#BYOD or Bring Your Own Device has moved from trend to an permanent fixture in today's corporate IT infrastructure. It is not strictly an IT issue however. Many groups within an organization need to be involved as they grapple with the risk of mixing personal devices with sensitive information. In my opinion, BYOD follows the classic Freedom vs. Control dilemma. The freedom for user to choose and use their desired device of choice verses an organization's responsibility to protect and control access to sensitive resources. While not having all the answers, this mini-series tries to ask many the questions that any organization needs to answer before embarking on a BYOD journey.
Enterprises should plan for rather than inherit BYOD. BYOD policies must span the entire organization but serve two purposes - IT and the employees. The policy must serve IT to secure the corporate data and minimize the cost of implementation and enforcement. At the same time, the policy must serve the employees to preserve the native user experience, keep pace with innovation and respect the user's privacy. A sustainable policy should include a clear BOYD plan to employees including standards on the acceptable types and mobile operating systems along with a support policy showing the process of how the device is managed and operated.
Organizations will either have a BYOD policy or forbid the use all together. Two things can happen if not: if personal devices are being blocked, organizations are losing productivity OR the personal devices are accessing the network (with or without an organization's consent) and nothing is being done pertaining to security or compliance.
Ensure employees understand what can and cannot be accessed with personal devices along with understanding the risks (both users and IT) associated with such access. While having a written policy is great, it still must be enforced. Define what is ‘Acceptable use.’ According to a recent Ponemon Institute and Websense survey, while 45% do have a corporate use policy, less than half of those actually enforce it.
And a recent SANS Mobility BYOD Security Survey, less than 20% are using end point security tools, and out of those, more are using agent-based tools rather than agent-less. According to the survey, 17% say they have stand-alone BYOD security and usage policies; 24% say they have BYOD policies added to their existing policies; 26% say they "sort of" have policies; 3% don't know; and 31% say they do not have any BYOD policies. Over 50% say employee education is one way they secure the devices, and 73% include user education with other security policies.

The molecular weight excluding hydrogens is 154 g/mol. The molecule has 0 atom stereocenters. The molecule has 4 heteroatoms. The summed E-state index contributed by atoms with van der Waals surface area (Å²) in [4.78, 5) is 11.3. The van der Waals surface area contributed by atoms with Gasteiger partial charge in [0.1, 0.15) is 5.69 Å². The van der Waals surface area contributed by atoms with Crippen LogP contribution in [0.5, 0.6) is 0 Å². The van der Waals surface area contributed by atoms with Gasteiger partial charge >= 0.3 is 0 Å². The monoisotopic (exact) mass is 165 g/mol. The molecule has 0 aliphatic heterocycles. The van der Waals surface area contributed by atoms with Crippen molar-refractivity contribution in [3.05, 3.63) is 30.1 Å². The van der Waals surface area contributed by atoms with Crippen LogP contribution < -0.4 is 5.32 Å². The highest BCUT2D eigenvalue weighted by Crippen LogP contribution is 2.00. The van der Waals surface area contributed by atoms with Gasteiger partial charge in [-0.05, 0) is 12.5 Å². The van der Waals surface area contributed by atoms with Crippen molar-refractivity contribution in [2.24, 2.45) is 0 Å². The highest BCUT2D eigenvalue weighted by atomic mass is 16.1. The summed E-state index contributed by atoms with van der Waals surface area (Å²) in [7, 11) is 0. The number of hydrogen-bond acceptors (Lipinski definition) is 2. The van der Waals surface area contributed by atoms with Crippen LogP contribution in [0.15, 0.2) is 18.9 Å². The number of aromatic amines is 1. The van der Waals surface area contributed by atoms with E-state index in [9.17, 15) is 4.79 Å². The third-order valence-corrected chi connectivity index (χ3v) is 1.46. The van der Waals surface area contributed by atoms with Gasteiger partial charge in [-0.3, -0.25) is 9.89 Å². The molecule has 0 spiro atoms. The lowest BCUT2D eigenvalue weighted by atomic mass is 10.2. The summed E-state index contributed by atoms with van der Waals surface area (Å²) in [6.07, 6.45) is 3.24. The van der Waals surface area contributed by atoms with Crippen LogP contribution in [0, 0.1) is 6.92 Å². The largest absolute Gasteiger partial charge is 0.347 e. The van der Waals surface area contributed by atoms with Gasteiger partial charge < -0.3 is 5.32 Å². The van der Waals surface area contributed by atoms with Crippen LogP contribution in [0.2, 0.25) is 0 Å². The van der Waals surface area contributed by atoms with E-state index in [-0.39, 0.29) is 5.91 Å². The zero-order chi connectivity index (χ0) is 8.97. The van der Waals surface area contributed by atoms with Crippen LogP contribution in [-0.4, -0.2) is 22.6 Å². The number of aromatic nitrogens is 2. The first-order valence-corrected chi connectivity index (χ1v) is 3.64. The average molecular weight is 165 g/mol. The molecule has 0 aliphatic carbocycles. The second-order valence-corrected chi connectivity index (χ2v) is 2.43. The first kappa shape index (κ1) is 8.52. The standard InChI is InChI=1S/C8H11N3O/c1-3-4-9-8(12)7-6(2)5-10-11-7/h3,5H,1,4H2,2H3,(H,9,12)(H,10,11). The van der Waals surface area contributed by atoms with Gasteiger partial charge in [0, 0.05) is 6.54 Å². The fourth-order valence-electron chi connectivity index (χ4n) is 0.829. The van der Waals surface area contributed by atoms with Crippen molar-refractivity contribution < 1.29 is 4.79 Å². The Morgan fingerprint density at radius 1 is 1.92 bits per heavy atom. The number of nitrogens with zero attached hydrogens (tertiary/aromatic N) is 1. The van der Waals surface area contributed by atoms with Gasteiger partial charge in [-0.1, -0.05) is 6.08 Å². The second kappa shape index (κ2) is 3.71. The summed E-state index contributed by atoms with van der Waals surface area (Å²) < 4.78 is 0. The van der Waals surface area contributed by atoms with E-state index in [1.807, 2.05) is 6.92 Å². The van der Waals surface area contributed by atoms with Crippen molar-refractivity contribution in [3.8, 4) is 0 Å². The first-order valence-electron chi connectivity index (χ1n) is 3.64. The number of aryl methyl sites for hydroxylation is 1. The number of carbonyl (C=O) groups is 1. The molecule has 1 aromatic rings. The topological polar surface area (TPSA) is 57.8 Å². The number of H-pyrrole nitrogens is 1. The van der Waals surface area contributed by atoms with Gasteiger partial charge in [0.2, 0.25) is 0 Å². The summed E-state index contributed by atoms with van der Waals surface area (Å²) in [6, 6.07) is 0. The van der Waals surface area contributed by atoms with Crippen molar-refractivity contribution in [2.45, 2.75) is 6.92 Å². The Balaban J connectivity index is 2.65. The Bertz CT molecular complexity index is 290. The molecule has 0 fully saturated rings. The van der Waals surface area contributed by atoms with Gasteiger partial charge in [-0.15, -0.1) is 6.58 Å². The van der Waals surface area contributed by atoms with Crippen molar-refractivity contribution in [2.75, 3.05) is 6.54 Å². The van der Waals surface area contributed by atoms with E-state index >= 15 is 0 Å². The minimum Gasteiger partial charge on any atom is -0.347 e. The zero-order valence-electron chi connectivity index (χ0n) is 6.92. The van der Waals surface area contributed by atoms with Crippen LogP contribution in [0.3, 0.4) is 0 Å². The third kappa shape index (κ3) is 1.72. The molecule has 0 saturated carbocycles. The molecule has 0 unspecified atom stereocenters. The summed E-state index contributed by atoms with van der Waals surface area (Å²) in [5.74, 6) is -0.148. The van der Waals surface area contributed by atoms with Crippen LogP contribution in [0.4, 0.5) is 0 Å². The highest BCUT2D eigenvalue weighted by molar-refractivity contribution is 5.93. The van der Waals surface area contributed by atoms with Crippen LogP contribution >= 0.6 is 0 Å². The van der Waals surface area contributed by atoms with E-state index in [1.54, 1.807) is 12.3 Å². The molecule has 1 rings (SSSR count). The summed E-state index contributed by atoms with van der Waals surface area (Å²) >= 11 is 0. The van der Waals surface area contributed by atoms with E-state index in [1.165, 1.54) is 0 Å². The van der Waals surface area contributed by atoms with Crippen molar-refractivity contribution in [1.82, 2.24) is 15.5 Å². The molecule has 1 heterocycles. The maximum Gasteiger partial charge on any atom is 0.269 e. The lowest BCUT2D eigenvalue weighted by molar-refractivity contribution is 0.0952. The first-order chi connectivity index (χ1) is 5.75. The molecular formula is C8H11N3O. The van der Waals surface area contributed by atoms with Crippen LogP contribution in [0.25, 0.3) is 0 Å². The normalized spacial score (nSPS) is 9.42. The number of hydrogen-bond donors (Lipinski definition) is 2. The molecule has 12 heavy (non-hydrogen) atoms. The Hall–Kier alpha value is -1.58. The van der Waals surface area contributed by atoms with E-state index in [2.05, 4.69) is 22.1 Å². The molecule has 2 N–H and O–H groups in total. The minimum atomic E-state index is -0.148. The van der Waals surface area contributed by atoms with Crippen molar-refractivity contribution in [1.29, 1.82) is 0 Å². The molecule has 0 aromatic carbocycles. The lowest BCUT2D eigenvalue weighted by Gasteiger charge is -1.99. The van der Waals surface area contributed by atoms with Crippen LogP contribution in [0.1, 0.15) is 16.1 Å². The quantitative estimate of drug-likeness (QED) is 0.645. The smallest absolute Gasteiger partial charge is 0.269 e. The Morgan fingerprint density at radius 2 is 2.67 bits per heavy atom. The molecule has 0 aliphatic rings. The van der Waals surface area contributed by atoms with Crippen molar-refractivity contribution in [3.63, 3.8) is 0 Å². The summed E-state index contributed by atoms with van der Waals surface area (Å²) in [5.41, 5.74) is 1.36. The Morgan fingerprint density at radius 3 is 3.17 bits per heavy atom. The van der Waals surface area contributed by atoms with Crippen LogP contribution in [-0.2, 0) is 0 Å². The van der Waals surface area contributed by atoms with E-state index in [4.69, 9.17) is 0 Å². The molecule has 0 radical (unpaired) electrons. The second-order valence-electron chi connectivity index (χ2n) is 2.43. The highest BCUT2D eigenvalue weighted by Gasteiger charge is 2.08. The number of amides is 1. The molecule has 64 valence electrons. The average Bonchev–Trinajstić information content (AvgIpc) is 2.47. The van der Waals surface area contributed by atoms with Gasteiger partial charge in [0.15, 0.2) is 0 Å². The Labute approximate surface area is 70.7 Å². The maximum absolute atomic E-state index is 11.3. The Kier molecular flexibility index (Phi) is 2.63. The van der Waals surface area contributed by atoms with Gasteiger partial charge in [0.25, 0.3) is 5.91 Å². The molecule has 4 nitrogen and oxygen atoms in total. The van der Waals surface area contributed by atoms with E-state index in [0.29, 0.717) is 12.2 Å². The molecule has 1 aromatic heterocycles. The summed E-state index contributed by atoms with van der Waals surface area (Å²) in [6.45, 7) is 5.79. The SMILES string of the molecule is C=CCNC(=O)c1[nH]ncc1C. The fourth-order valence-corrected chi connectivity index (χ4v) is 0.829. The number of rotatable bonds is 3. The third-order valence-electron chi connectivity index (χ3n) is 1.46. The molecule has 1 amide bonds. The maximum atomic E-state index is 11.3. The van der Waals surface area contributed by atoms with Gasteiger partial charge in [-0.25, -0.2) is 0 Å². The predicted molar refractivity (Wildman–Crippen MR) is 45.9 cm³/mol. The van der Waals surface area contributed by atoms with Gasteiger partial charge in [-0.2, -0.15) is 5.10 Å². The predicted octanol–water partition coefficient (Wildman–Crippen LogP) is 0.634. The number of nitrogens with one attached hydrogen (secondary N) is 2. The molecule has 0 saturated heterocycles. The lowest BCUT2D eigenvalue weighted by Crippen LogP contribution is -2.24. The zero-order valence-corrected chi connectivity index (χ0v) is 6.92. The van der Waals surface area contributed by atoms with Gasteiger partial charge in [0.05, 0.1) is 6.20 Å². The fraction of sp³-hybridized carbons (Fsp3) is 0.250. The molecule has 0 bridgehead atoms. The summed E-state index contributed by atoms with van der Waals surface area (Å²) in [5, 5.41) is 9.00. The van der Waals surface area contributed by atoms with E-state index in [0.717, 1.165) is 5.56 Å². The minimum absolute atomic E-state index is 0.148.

Organizations should ensure procedures are in place (and understood) in cases of an employee leaving... Organizations need to balance the acceptance of consumer-focused Smartphone/tablets with control of those devices to protect their networks. Organizations need to have a complete inventory of employee's personal devices - at least the one’s requesting access. Organizations need the ability to enforce mobile policies and secure the devices. Organizations need to balance the company's security with the employee's privacy like, off-hours browsing activity on a personal device.
Companies need to understand:
• The trust level of a mobile device is dynamic
• Identify and assess the risk of personal devices
• Assess the value of apps and data
• Define remediation options
• Access control
• Selective wipe
• Set a tiered policy
Part of me feels we’ve been through all this before with personal computer access to the corporate network during the early days of SSL-VPN, and many of the same concepts/controls/methods are still in place today supporting all types of personal devices. Obviously, there are a bunch new risks, threats and challenges with mobile devices but some of the same concepts apply – enforce policy and manage/mitigate risk As organizations move to the BYOD, F5 has the Unified Secure Access Solutions to help.